Warm Up at NASA's Sun-Earth Day TweetUp; Registration Opens Feb. 22
GREENBELT, Md. -- NASA is inviting its Twitter followers to a daylong event revolving around the sun and Earth's relationship. NASA will randomly select 100 registrants to participate in the Sun-Earth Day Tweetup March 19 at NASA's Goddard Space Flight Center in Greenbelt, Md. Registration opens at noon EST on Tuesday, Feb. 22, and closes at 5 p.m. on Thursday, Feb. 24.
Each year, NASA celebrates Sun-Earth Day near the spring equinox with a series of events that highlight the agency's research and discoveries about our home planet and its star. "Ancient Mysteries, Future Discoveries" is this year's theme for Sun-Earth Day and the Tweetup.
Tweetup participants will be given a personalized tour of the Smithsonian Institution's National Air and Space museum in Washington. They will observe the sun -- weather permitting -- from the museum's public observatory and hear from Smithsonian experts who study the history of astronomy and planetary science. After the Smithsonian visit, the attendees will get a behind-the-scenes look at Goddard's Integration and Test Facility, where engineers ground test instruments and satellites.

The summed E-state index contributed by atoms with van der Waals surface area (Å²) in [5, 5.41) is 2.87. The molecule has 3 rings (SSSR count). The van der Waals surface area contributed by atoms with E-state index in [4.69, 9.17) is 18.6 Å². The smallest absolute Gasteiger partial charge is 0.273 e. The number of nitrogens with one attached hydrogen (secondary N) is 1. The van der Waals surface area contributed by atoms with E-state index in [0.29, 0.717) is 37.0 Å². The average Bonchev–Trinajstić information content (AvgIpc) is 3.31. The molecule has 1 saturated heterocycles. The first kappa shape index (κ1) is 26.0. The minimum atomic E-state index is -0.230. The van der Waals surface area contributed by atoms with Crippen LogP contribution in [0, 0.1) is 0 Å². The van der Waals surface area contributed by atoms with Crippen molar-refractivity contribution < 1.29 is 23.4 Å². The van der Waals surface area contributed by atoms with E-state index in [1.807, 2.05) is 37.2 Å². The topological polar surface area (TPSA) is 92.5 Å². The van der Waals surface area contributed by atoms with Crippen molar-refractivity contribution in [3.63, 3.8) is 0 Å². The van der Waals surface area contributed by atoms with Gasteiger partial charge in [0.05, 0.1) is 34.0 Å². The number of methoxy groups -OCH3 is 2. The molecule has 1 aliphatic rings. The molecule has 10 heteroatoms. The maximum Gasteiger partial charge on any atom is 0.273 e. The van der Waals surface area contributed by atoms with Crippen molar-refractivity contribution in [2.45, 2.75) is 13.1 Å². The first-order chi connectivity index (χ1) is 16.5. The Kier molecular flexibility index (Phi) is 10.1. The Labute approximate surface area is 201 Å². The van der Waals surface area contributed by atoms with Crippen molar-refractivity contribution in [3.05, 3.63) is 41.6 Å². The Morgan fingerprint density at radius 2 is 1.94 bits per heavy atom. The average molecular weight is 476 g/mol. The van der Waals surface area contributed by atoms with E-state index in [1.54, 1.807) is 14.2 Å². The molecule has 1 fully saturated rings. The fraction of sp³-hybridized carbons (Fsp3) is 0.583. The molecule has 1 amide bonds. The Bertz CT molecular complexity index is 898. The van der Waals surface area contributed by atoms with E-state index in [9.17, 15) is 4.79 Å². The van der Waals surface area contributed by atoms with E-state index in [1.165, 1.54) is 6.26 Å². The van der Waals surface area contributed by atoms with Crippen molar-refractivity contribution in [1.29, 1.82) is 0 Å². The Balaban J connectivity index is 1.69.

Tweetup attendees also will have the opportunity to meet NASA scientists and engineers and be part of a live webcast with the co-hosts of NASA EDGE, an unscripted video podcast that takes a unique look at agency programs and initiatives.
"This is a fantastic opportunity for people who regularly communicate via Twitter about Sun-Earth Day and other NASA programs to meet each other and get direct access to astronomy experts at the Smithsonian and NASA," said Aleya Van Doren, formal education coordinator at Goddard.
For more information about the Tweetup and to register, visit:
To find all the ways you can connect and collaborate with NASA on social media, visit:
For more information about this year's Sun-Earth Day, visit:
Goddard Release No. 11-015 (Co-issued as Headquarters release No. 11-047)
NASA Headquarters, Washington, D.C.
NASA's Goddard Space Flight Center, Greenbelt, Md.